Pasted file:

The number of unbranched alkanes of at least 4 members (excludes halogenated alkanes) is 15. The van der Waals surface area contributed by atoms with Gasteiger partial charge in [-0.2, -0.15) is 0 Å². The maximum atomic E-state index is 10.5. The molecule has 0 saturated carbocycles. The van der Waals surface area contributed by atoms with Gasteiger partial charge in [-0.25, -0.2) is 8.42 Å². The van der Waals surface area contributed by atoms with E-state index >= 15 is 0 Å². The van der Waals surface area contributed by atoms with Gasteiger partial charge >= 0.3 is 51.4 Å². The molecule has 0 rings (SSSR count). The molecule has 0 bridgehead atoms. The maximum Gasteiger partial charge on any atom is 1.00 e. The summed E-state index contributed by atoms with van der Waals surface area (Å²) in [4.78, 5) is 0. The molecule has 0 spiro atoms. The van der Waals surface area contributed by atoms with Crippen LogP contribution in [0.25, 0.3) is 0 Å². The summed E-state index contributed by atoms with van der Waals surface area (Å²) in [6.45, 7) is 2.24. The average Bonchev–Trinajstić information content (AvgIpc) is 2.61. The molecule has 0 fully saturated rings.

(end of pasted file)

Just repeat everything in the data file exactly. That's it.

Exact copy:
The number of unbranched alkanes of at least 4 members (excludes halogenated alkanes) is 15. The van der Waals surface area contributed by atoms with Gasteiger partial charge in [-0.2, -0.15) is 0 Å². The maximum atomic E-state index is 10.5. The molecule has 0 saturated carbocycles. The van der Waals surface area contributed by atoms with Gasteiger partial charge in [-0.25, -0.2) is 8.42 Å². The van der Waals surface area contributed by atoms with E-state index >= 15 is 0 Å². The van der Waals surface area contributed by atoms with Gasteiger partial charge >= 0.3 is 51.4 Å². The molecule has 0 rings (SSSR count). The molecule has 0 bridgehead atoms. The maximum Gasteiger partial charge on any atom is 1.00 e. The summed E-state index contributed by atoms with van der Waals surface area (Å²) in [4.78, 5) is 0. The molecule has 0 spiro atoms. The van der Waals surface area contributed by atoms with Crippen LogP contribution in [0.25, 0.3) is 0 Å². The summed E-state index contributed by atoms with van der Waals surface area (Å²) in [6.45, 7) is 2.24. The average Bonchev–Trinajstić information content (AvgIpc) is 2.61. The molecule has 0 fully saturated rings.